It’s a sight Brad Cameron finds heartbreaking.
Working as a paramedic and responding to an overdose at a private home in an affluent or middle class area to find a teenage girl who had been dabbling with drugs. Now she’s on the floor unconscious or in cardiac arrest after suffering an overdose because the drug she took was laced with fentanyl.
While it used to be a one-off, it’s an alarming situation that happens almost every week in Victoria now. But it’s a sight the father of three never gets used to seeing.
“That breaks my heart. I just look at that and think ‘what a waste of a young life,” said Cameron, district manager in Victoria for B.C. Ambulance Service. “I’ve seen that far too often.”
It’s a story many Greater Victoria paramedics have become all too familiar with over the past year. Last Wednesday, front-line workers responded to 130 suspected overdoses in the province — the most overdose calls in a single day, including 18 on Vancouver Island.
In Greater Victoria, paramedics responded to seven overdoses on Wednesday — two overdoses which occured at harm reduction sites, and five of which occurred at private residences. It’s a number that continues to rise in the wake of B.C.’s overdose crisis that claimed 120 lives last month alone.
While local paramedics are used to responding to overdoses, the frequency with which they occur has never been seen before, said Cameron — and it’s taking a toll on Victoria paramedics.
In a 96-hour period, paramedics (who usually work 12-hour shifts) will respond to roughly 40 to 50 calls, a high percentage of which are overdoses, said Cameron. In response, the local ambulance service has added another ambulance during peak overdose times from Wednesday to Sunday, 3 p.m. to 3 a.m.
“They’ve (paramedics) got sons or daughters and it is alarming when we’re going to treat a 19, 18, 21-year-old person who is the same age as one of our kids … it is emotionally draining for our crew,” said Cameron, adding there are 177 paramedics in Greater Victoria and the average age of paramedics is the low 40s.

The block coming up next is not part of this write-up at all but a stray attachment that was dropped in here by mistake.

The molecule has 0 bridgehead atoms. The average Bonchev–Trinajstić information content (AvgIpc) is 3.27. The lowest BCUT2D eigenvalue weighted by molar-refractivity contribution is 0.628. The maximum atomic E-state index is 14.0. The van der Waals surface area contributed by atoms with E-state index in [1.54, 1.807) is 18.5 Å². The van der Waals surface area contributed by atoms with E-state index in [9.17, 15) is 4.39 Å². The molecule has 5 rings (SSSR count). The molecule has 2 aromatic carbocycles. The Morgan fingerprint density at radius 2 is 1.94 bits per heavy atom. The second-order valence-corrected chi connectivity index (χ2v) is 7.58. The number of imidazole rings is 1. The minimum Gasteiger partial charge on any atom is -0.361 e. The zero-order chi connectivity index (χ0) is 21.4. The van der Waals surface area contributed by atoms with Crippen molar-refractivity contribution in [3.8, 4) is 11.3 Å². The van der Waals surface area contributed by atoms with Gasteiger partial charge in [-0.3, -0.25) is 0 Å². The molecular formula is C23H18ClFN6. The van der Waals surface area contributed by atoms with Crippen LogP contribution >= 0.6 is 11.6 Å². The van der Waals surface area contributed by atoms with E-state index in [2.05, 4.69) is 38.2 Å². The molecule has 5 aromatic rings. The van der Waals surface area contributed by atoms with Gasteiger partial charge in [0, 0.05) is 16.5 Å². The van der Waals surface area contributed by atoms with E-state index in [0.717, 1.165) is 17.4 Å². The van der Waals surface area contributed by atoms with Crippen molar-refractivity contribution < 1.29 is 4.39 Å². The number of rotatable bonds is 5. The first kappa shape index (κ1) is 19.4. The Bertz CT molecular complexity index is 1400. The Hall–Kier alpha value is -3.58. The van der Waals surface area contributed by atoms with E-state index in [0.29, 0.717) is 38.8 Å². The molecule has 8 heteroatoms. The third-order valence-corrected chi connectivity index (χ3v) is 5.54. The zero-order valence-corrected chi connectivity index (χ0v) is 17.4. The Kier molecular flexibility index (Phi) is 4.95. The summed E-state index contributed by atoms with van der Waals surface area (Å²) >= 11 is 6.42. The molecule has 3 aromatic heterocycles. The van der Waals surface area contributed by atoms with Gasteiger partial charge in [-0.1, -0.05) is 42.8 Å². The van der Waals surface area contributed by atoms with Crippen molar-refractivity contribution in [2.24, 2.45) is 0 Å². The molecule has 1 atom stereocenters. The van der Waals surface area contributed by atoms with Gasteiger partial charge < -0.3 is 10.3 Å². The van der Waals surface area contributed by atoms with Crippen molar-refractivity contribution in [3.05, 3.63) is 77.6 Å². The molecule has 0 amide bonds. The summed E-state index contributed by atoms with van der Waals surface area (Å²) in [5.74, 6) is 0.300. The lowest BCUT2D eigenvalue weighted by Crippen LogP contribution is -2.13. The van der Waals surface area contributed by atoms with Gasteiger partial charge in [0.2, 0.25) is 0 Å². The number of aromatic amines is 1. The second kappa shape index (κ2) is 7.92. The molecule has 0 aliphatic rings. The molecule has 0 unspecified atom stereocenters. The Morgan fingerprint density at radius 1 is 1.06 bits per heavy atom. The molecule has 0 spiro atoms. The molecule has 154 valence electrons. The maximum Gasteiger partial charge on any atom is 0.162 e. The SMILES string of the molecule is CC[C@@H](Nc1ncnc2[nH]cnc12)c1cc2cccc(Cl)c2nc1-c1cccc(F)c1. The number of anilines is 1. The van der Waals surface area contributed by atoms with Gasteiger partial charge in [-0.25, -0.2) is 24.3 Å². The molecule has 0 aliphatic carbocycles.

“It’s not like at the end of a shift, all the stress that you’ve dealt with that day is gone with a good shower, it’s a cumulative thing. You’ve done roughly 40 or 50 calls in a four-day period and a high percentage of those are overodses, it fatigues you. It wears on them physically, mentally and emotionally.”
The time it takes to respond to an overdose involving fentanyl has tripled compared to when paramedics responded to overdoses related to other opiods such as Oxycontin or heroin.
Instead of spending two to 10 minutes on an overdose, paramedics are now on-scene for an average of 20 to 30 minutes, trying to get a response from a person.
Because of increased stress, Cameron’s noticed more paramedics booking days off, using sick days, or a taking a shift off for stress after nights where there have been an particularly large number of overdoses. In addition, within the past six months, there has been an increase in paramedics using the critical incident stress debriefers, who provide extra help.
While Cameron said Victoria’s paramedics are well trained to deal with the escalating number of overdoses, he believes a solid preventative program needs to be implemented in middle schools to educate kids about street drugs.